The Delta Airlines app on my phone recently did an update and I was delighted to learn that they have eliminated the check-in process. Boarding passes will now automatically populate 24 hours before a flight, saving thousands of passengers from tracking down a computer and verifying that they will, in fact, use the non-refundable seat that they have paid hundreds of dollars to buy.
I suspect that airline check-ins have been a staple of the process since commercial flight began. I also imagine that many of those who have a seat that they don’t use still have checked in for the flight: an emergency came up at the last minute, their incoming flight was late so they missed the connection, they were held up en route or at TSA, etc.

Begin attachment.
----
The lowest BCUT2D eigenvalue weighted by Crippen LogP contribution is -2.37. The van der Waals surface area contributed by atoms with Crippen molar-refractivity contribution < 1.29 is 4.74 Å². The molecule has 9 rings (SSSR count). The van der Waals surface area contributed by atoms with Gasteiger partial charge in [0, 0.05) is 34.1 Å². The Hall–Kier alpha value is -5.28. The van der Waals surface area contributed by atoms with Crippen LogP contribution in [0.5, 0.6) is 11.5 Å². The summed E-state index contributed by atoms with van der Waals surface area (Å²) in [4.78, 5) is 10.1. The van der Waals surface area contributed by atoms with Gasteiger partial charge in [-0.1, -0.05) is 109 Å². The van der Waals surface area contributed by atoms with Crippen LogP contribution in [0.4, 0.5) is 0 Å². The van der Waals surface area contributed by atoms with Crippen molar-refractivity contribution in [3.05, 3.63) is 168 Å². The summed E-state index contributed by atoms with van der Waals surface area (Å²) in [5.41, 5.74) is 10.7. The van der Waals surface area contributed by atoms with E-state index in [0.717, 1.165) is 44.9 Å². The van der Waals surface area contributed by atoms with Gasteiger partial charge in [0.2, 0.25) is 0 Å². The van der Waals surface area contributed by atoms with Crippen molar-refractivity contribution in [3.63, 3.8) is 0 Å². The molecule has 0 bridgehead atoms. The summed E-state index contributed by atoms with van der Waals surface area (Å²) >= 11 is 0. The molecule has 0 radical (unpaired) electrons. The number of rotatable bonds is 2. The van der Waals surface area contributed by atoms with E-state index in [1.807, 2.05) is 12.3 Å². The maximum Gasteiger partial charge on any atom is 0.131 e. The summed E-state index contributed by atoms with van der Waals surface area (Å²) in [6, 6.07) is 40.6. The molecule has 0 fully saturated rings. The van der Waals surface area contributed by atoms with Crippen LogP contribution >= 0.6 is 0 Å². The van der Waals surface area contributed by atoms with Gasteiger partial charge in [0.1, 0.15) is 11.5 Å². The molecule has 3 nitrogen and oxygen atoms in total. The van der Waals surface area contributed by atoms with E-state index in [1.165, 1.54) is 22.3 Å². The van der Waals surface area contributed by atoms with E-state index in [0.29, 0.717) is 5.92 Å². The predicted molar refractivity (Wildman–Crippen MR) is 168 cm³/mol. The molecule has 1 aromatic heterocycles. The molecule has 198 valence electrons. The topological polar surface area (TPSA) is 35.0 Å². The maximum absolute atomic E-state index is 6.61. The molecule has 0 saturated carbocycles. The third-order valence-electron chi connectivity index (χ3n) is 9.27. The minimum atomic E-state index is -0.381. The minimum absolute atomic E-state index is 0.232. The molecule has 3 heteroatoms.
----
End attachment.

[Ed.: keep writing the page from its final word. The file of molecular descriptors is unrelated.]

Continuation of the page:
I applaud the person who had the wisdom to question this long-standing practice and ask if the value outweighed the inconvenience to passengers. It was something that was taken for granted as part of the process that did not need to remain.
Maybe it is time for you to step back and evaluate the processes that have not been questioned for years. Tom Wujec’s How to Draw Toast may help you structure this exercise. What do you require of your clients that has outlived its usefulness: filling out forms instead of updating them to register each year? Requiring clients to show the same insurance card for each visit? Printing out pages of medication instructions for renewals?
If Delta can fly without manual check-ins, what can you do to travel lighter with your processes?